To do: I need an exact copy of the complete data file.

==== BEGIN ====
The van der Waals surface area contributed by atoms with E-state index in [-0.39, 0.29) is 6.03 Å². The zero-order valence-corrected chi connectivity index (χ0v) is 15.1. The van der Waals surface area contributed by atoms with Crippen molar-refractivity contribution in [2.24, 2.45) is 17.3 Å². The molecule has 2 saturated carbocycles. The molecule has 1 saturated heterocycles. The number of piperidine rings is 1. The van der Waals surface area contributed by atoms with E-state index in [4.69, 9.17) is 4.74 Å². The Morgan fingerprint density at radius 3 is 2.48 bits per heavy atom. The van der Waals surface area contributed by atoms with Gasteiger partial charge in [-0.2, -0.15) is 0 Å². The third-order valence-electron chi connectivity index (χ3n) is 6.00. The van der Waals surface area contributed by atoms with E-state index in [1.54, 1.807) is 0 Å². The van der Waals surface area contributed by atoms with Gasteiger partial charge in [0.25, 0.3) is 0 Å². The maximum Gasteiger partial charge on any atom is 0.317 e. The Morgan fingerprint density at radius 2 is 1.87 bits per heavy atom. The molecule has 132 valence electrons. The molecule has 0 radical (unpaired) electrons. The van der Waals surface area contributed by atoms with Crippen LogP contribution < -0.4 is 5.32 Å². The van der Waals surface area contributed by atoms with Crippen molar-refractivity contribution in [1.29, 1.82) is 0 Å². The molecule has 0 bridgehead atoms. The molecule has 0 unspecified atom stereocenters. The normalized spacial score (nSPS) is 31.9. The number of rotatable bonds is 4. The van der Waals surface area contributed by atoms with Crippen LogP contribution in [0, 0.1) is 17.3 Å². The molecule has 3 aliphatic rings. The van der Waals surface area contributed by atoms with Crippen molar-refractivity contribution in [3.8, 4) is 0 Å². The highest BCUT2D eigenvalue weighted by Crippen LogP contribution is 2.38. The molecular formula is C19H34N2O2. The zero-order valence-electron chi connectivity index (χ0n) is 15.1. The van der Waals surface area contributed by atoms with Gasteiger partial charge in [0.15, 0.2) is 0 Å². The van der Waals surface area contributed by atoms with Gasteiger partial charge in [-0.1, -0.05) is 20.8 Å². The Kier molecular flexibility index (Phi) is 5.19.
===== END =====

The van der Waals surface area contributed by atoms with E-state index in [-0.39, 0.29) is 6.03 Å². The zero-order valence-corrected chi connectivity index (χ0v) is 15.1. The van der Waals surface area contributed by atoms with Crippen molar-refractivity contribution in [2.24, 2.45) is 17.3 Å². The molecule has 2 saturated carbocycles. The molecule has 1 saturated heterocycles. The number of piperidine rings is 1. The van der Waals surface area contributed by atoms with E-state index in [4.69, 9.17) is 4.74 Å². The Morgan fingerprint density at radius 3 is 2.48 bits per heavy atom. The van der Waals surface area contributed by atoms with Gasteiger partial charge in [-0.2, -0.15) is 0 Å². The third-order valence-electron chi connectivity index (χ3n) is 6.00. The van der Waals surface area contributed by atoms with E-state index in [1.54, 1.807) is 0 Å². The van der Waals surface area contributed by atoms with Gasteiger partial charge in [0.25, 0.3) is 0 Å². The maximum Gasteiger partial charge on any atom is 0.317 e. The Morgan fingerprint density at radius 2 is 1.87 bits per heavy atom. The molecule has 132 valence electrons. The molecule has 0 radical (unpaired) electrons. The van der Waals surface area contributed by atoms with Crippen LogP contribution < -0.4 is 5.32 Å². The van der Waals surface area contributed by atoms with Crippen molar-refractivity contribution in [1.29, 1.82) is 0 Å². The molecule has 0 bridgehead atoms. The molecule has 0 unspecified atom stereocenters. The normalized spacial score (nSPS) is 31.9. The number of rotatable bonds is 4. The van der Waals surface area contributed by atoms with Crippen LogP contribution in [0, 0.1) is 17.3 Å². The molecule has 3 aliphatic rings. The van der Waals surface area contributed by atoms with Crippen molar-refractivity contribution in [3.8, 4) is 0 Å². The highest BCUT2D eigenvalue weighted by Crippen LogP contribution is 2.38. The molecular formula is C19H34N2O2. The zero-order valence-electron chi connectivity index (χ0n) is 15.1. The van der Waals surface area contributed by atoms with Gasteiger partial charge in [0.15, 0.2) is 0 Å². The van der Waals surface area contributed by atoms with Gasteiger partial charge in [-0.1, -0.05) is 20.8 Å². The Kier molecular flexibility index (Phi) is 5.19.